The situation is different when the animal is entrusted to a professional: whether it is for a grooming or a guarding and care service in a kennel, the intervening party is covered by a professional insurance adapted to his profession.

What steps should be taken?

As in the case of any claim, a declaration to the insurance company must be made in due form. Contact your insurer so that he can send you a model declaration if necessary. In addition, you must document the damage and take photos, and collect testimonials to prove the facts. If large sums of money are involved, an expert may be appointed by the insurer. You must be able to justify each element of your claim. For material damages, you must produce invoices attesting to the value of the goods affected.

Depending on the contract signed with the insurer, there may be a deductible that will be deducted from the amounts retained in the insurer’s calculation. When this is the case, not all insurance companies handle the situation in the same way. It may be up to the person responsible for the damage to pay the amount of the deductible to the victim’s insurer, but the amount of the deductible may sometimes be left out of the insurers’ hands, leaving the parties to settle this part of the transaction between themselves.

Please note that such claims cannot result in any malus or cancellation of insurance for the pet owner.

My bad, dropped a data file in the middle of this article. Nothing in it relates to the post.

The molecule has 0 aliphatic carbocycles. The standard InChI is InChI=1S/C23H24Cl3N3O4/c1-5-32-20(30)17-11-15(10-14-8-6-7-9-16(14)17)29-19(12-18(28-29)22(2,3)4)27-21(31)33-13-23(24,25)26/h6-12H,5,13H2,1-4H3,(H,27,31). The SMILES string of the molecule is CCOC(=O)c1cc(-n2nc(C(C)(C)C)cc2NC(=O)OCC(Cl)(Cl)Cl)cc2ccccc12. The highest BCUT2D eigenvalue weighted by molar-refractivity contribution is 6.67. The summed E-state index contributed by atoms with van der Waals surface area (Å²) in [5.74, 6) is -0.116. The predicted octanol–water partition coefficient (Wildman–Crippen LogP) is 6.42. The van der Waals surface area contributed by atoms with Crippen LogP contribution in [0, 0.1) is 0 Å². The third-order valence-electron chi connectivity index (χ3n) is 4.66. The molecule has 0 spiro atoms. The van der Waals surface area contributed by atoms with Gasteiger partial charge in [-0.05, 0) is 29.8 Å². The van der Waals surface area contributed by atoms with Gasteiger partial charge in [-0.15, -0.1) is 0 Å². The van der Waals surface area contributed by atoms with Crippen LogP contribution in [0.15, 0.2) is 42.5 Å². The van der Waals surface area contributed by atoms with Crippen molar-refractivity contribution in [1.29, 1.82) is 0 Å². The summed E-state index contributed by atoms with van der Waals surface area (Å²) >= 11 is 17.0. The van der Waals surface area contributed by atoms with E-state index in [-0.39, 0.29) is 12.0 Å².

The special case of bodily injury

If the damage created by the dog is bodily injury, it is necessary to make a declaration to his insurance, as we have indicated above.

The next step is slightly different because the victim then receives a questionnaire in which he/she must specify all the damages he/she identifies: physical, aesthetic, moral, financial, etc. This person must precisely justify his statements with medical certificates and invoices.

If the damages are significant, a medical advisor will make a control visit to ensure the veracity of the statements and to evaluate the amount of compensation to be paid to the victim. If the victim files a complaint, the compensation will be suspended pending the criminal decision.

In the event of prosecution, the person responsible for the dog at the time of the incident may be fined, which cannot be covered by any insurance.

However, the person accused may be able to provide evidence that would relieve him of responsibility, such as inappropriate behavior on the part of the victim (threatening or exciting the dog) or the intervention of a third party (who would have facilitated the situation, such as improperly closing a gate or voluntarily opening it, which would have allowed the animal to escape and thus the accident).

If there has been a bite, whatever the situation, whatever the circumstances, a declaration must be made to the town hall. This can be done by the person who had the surveillance in his commune of residence.
Any professional who has knowledge of the event in the exercise of his functions (doctor, insurer, veterinarian, …) can also make the step. The dog must then undergo a behavioral evaluation by a veterinarian chosen from a departmental list. The costs of this evaluation are to be paid by the dog owner.

Finally, the dog must be monitored by a health veterinarian to verify that it is not a carrier of the rabies virus

Leave a Reply

Your email address will not be published. Required fields are marked *